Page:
As for the military (again, bear with me here - there's a connection...somehow), Jim Wallis shared an excellent post at Red Letter Christians a few weeks ago. He wrote that the economic promises that accompany military recruitment come at a high price, especially for low-income young people with few other options:
So far, 1,552 Americans have died in the war in Afghanistan; 11,200 have been wounded. In one study of the 300,000 returning veterans from Iraq and Afghanistan who sought help from Veterans Affairs health centers, nearly 37 percent of those treated for the first time were suffering from mental health problems such as post-traumatic stress disorder, depression, or alcohol problems. These problems too often result in suicide. During the first half of 2009, more American soldiers committed suicide than were killed in combat in Afghanistan and Iraq. In June 2010, an average of one soldier a day committed suicide. Furthermore, 11 percent of Iraq and Afghanistan veterans are unemployed.
Of course, there are very few children of members of Congress, or of finance and business executives, in the military. Those who run the country are not sending their children to fight the wars they continue to prolong. Frankly, war is good business for those who run the military-industrial complex that former President Eisenhower warned us about. Generals always recommend more war because it’s their business. It gets them promotions and advances their careers. And they often distort the facts to stay in business — claiming progress in order to justify continued war — when there really is no significant progress at all. Meanwhile, more young people get killed or damaged for the rest of their lives, and the cost for so many innocents is even higher.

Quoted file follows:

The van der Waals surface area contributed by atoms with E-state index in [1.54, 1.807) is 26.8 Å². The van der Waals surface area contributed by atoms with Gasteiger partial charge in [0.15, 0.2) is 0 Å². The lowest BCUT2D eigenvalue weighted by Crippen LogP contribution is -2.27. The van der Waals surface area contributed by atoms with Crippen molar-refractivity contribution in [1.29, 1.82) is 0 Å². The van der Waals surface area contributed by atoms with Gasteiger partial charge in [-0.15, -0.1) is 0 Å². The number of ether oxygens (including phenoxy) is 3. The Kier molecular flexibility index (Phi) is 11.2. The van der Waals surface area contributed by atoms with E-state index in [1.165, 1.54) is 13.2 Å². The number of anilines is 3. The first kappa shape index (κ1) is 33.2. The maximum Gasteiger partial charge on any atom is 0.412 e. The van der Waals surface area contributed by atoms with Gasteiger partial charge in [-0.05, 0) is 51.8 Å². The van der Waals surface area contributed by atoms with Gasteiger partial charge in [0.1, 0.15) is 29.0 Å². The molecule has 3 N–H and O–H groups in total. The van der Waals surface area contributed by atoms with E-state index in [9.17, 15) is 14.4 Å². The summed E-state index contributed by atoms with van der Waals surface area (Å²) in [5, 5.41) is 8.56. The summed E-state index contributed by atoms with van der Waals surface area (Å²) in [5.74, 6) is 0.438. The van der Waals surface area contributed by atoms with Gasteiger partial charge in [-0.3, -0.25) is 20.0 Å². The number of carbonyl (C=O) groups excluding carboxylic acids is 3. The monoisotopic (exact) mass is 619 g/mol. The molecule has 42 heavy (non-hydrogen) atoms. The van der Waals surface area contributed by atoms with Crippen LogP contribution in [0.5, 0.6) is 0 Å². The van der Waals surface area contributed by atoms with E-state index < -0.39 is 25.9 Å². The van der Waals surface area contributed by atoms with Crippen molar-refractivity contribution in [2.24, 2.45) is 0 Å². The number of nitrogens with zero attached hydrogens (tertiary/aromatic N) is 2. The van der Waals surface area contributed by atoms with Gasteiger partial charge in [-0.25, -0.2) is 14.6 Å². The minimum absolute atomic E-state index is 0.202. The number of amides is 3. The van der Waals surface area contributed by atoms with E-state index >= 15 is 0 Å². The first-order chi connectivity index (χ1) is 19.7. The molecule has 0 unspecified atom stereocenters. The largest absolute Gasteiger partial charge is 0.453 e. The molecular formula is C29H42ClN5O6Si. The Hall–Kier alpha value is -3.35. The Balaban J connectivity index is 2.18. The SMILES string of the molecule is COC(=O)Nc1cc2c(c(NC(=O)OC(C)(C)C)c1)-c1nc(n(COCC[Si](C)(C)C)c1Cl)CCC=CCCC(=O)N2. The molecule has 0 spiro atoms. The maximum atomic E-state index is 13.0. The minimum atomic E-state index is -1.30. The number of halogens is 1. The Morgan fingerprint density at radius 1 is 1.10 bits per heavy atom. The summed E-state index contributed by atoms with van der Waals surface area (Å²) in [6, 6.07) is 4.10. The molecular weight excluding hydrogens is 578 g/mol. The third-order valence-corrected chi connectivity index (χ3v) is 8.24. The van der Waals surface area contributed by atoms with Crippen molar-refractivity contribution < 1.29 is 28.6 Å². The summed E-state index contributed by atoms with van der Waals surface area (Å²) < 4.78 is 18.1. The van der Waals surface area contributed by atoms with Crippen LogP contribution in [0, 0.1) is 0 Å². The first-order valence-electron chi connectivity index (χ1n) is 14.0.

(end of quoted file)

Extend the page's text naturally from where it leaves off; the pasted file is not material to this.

Wallis' last paragraph, although referring to business goals as opposed to moral goals, helps illustrate my point. There are no wealthy people in government-subsidized housing, in danger of being subject to the latest round of invasive policies. And there are probably few white people or other members of powerful, majority segments of our society. Similarly, the Guttmacher Institute recently reported that "the proportion of abortion patients who were poor increased by almost 60%—from 27% in 2000 to 42% in 2008." In addition, "[g]aps in unintended pregnancy and abortion between poor and more affluent women have been increasing since the mid-1990s." The lack of family-planning access and education affects low-income communities disproportionately.
Framing these issues in terms of the hegemony imposing its will on a marginalized community makes them appear less like cut-and-dried moral--or even Christian--issues. What would happen if those in power recognized the humanity in "the least of these" and worked together with them? Simply forcing what appears to be the most moral solution on the bodies of those who lack political and economic power may hurt more than help.
Thoughts? Agree? Disagree?